Republicans writing off hard-line DHS candidate
Senate Republicans are waving President TrumpDonald John Trump2020 Dem hits back at Trump for giving 'firefighting advice' to Paris: 'Do your own damn job' French officials reject Trump suggestion to use 'flying water tankers' on Notre Dame fire Overnight Energy: Interior watchdog opens investigation into new secretary | Warren unveils 2020 plan to stop drilling on public lands | Justices reject case challenging state nuclear subsidies | Court orders EPA to re-evaluate Obama pollution rule MORE off from nominating Kris Kobach, a favorite among conservatives who want tougher enforcement of immigration laws, to serve as the next secretary of Homeland Security.
GOP lawmakers are already scrambling to contain the controversy surrounding two potential nominees to the Federal Reserve Board — Stephen Moore and Herman Cain — and they don’t want to find themselves in another political fight with the White House over the Department of Homeland Security (DHS).
Sen. John CornynJohn CornynTrump struggles to reshape Fed Congress opens door to fraught immigration talks On The Money — Presented by Job Creators Network — Cain expected to withdraw from Fed consideration, report says | Dem bill directs IRS to create free online filing service | Trump considered Ivanka for World Bank MORE (R-Texas), a member of Senate leadership on the Judiciary Committee, warned Wednesday that he could not stand behind Kobach if the former Kansas secretary of state is nominated to replace Kirstjen NielsenKirstjen Michele NielsenThe problem for Trump appointees Trump eyeing crackdown on countries with high visa overstay rates: report Juan Williams: The high price of working for Trump MORE as DHS chief.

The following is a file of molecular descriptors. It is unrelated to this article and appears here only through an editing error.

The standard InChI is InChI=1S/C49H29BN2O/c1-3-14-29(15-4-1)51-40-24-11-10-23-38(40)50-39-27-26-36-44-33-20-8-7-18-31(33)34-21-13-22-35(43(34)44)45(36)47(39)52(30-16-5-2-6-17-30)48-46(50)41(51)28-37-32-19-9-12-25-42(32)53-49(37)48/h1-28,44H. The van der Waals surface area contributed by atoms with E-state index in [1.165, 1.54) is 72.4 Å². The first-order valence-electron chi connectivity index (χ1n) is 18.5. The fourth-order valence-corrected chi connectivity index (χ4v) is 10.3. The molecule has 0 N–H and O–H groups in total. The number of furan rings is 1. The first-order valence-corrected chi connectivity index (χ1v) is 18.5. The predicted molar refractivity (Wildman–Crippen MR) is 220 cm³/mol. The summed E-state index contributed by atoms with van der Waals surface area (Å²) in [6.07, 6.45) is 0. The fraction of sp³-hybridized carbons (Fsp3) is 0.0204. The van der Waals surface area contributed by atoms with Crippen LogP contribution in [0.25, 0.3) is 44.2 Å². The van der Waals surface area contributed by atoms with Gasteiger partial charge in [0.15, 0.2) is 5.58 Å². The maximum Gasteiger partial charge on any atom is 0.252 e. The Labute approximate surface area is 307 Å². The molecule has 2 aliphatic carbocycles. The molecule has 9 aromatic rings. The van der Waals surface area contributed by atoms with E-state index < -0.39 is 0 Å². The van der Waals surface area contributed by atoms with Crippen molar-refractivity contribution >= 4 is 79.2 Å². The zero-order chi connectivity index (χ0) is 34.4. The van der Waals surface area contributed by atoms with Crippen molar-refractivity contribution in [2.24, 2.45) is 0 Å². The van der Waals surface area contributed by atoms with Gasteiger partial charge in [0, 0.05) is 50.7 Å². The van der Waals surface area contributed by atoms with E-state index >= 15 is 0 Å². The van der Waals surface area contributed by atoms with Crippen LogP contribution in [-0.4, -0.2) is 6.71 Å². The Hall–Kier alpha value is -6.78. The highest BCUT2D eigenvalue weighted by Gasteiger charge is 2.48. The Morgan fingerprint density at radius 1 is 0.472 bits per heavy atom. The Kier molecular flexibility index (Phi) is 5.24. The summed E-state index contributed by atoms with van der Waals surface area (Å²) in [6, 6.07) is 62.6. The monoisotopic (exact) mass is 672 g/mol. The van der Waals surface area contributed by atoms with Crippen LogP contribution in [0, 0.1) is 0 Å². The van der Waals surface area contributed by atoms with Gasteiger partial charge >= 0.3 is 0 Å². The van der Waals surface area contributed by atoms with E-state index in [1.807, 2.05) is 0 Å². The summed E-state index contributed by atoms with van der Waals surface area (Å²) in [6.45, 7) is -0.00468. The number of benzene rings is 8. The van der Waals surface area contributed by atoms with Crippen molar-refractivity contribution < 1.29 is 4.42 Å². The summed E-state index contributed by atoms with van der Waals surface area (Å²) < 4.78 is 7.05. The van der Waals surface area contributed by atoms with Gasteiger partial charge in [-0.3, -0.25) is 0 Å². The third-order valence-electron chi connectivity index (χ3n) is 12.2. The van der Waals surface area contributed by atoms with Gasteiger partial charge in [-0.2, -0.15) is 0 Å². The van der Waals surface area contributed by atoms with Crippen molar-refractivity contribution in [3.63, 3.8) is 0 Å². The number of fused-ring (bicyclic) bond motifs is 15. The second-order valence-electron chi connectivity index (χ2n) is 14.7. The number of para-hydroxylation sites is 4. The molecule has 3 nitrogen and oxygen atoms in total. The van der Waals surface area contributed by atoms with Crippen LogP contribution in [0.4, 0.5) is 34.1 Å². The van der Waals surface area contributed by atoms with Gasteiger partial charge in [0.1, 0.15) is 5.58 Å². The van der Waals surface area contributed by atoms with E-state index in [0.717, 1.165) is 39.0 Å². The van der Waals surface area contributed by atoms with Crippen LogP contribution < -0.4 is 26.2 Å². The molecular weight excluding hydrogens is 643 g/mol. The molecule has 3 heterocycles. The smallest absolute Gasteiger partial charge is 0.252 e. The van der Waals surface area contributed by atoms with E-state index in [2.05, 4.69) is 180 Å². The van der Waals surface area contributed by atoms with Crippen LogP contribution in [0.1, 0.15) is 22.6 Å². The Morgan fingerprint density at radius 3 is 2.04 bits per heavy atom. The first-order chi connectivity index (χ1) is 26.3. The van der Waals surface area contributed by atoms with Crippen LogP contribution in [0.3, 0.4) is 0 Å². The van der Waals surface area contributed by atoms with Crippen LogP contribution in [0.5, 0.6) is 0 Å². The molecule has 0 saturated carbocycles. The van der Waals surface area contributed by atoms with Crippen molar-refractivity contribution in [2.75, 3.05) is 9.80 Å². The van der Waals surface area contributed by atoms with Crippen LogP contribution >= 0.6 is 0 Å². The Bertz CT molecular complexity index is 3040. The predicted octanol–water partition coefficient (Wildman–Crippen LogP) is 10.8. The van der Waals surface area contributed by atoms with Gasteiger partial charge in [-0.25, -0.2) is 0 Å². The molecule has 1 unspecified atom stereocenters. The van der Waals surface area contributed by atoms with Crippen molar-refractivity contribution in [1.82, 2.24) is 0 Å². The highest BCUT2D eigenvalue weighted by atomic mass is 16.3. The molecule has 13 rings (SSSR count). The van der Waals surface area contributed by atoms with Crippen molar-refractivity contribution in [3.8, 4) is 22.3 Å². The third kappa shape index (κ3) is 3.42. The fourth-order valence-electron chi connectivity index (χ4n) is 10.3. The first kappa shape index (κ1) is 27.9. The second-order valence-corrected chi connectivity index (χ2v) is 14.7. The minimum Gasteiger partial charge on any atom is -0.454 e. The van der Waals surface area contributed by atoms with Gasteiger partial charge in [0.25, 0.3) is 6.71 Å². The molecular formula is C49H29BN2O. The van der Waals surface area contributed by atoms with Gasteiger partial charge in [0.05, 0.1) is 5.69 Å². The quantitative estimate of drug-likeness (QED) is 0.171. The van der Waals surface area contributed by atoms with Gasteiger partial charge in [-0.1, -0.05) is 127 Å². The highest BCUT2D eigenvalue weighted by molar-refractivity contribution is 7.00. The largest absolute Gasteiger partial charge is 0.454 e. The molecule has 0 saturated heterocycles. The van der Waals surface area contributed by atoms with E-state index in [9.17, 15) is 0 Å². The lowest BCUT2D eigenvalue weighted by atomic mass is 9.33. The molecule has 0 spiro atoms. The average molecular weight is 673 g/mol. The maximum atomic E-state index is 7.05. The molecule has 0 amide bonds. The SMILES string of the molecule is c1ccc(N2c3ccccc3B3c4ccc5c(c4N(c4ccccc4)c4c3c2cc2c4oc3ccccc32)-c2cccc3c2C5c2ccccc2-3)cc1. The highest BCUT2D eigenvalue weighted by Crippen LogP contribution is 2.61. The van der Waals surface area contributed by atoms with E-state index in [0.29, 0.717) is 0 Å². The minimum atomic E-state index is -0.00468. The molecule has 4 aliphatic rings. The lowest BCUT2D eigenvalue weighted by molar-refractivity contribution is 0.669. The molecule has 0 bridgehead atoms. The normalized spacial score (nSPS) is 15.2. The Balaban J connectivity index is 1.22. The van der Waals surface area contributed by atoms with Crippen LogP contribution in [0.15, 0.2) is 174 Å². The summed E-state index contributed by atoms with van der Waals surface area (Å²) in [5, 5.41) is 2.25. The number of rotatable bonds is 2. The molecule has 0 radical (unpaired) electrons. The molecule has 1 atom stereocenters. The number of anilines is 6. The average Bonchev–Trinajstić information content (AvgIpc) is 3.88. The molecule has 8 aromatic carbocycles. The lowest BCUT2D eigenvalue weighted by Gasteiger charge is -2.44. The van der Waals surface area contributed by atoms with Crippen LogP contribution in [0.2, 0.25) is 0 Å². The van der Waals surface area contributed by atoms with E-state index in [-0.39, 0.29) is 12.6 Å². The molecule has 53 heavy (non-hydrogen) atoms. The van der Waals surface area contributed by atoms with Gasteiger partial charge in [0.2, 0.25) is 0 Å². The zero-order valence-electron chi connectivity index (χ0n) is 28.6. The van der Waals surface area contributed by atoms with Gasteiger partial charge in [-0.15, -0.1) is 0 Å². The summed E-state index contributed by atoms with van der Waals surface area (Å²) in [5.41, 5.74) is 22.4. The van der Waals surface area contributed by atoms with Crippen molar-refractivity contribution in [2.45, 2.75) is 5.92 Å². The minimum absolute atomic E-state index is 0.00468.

“I wouldn’t be able to support him,” Cornyn said. “I think his rhetoric on immigration is very damaging to Republicans and would not help us solve what is a very complex problem, which is going to require some negotiation and compromise.”
A Senate Republican aide predicted that Kobach would be stuck in the role of acting Homeland Security secretary, as he would be unable to win a simple majority for Senate confirmation.
Asked about the prospect of the White House nominating Kobach, the source said, “It depends if they want to have another acting secretary, because there’s no way Kris Kobach will be confirmed.”
Trump said Wednesday that he hasn’t given much thought to nominating Kobach.
“I have respect for him, but I haven’t really thought about that,” the president told reporters in Texas.
GOP lawmakers are frustrated that Trump floated Moore and Cain, two controversial Fed picks, with little prior consultation. The move put them in the awkward position of having to respond to reporters’ questions with little preparation.
“The president now figures he doesn’t need a lot of advisers because he wants to do it himself, but there are a lot of informal mechanisms and avenues for sharing information that are not really working very well now,” Cornyn said. “The best thing about the president in that regard is that you can call him on the phone and he will talk to you.”
A Republican senator who requested anonymity said there’s already concern over Cain and Moore.
“There are a lot of Republicans who think politicizing the Fed is a bad idea,” the source said.
Republican lawmakers are also worried about the ascendance of senior White House adviser Stephen Miller, a determined proponent of the administration taking an even tougher immigration stance.
Miller was reportedly behind the DHS shake-up that resulted in the ouster of Nielsen and acting Deputy Secretary Claire Grady.
Kobach is seen as someone who would be more in step with Trump’s views on immigration, something the president may want after venting his frustration with Nielsen at multiple Cabinet meetings.
Kobach is known for helping draft Arizona’s controversial 2010 immigration law, considered at the time one of the nation’s toughest, which required police to demand proof of legal residency from suspected immigrants.
He supported a 2011 Kansas law that required voters to show proof of citizenship and later served as vice chairman of Trump’s voter fraud panel that was assembled to investigate the president’s claims of widespread illegal voting in the 2016 election, when former Secretary of State Hillary ClintonHillary Diane Rodham ClintonMaddow and Buttigieg discuss their coming out stories The Hill's 12:30 Report: Washington braces for Mueller report Hillary Clinton jabs Mnuchin, IRS chief on Tax Day over Trump returns MORE won the popular vote.